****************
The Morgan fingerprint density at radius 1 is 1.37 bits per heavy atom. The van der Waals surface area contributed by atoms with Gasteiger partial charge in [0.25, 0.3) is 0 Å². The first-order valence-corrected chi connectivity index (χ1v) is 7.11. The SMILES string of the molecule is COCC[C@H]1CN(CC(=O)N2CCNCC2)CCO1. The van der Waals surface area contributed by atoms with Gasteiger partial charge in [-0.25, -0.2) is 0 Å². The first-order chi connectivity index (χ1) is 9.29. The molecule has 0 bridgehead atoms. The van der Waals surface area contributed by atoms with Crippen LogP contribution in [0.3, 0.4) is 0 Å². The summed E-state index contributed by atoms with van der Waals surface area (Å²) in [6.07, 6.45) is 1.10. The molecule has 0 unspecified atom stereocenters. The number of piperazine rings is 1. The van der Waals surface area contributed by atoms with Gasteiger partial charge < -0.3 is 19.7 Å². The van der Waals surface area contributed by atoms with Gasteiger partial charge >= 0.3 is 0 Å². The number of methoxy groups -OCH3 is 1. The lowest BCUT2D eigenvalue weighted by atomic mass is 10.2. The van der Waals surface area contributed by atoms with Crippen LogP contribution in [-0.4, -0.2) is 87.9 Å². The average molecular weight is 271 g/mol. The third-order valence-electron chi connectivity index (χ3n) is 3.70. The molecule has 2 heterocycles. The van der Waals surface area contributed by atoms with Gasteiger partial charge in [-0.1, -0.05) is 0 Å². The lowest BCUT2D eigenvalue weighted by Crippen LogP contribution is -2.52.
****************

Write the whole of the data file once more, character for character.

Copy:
The Morgan fingerprint density at radius 1 is 1.37 bits per heavy atom. The van der Waals surface area contributed by atoms with Gasteiger partial charge in [0.25, 0.3) is 0 Å². The first-order valence-corrected chi connectivity index (χ1v) is 7.11. The SMILES string of the molecule is COCC[C@H]1CN(CC(=O)N2CCNCC2)CCO1. The van der Waals surface area contributed by atoms with Gasteiger partial charge in [-0.25, -0.2) is 0 Å². The first-order chi connectivity index (χ1) is 9.29. The molecule has 0 bridgehead atoms. The van der Waals surface area contributed by atoms with Crippen LogP contribution in [0.3, 0.4) is 0 Å². The summed E-state index contributed by atoms with van der Waals surface area (Å²) in [6.07, 6.45) is 1.10. The molecule has 0 unspecified atom stereocenters. The number of piperazine rings is 1. The van der Waals surface area contributed by atoms with Gasteiger partial charge < -0.3 is 19.7 Å². The van der Waals surface area contributed by atoms with Gasteiger partial charge >= 0.3 is 0 Å². The number of methoxy groups -OCH3 is 1. The lowest BCUT2D eigenvalue weighted by atomic mass is 10.2. The van der Waals surface area contributed by atoms with Crippen LogP contribution in [-0.4, -0.2) is 87.9 Å². The average molecular weight is 271 g/mol. The third-order valence-electron chi connectivity index (χ3n) is 3.70. The molecule has 2 heterocycles. The van der Waals surface area contributed by atoms with Gasteiger partial charge in [-0.1, -0.05) is 0 Å². The lowest BCUT2D eigenvalue weighted by Crippen LogP contribution is -2.52.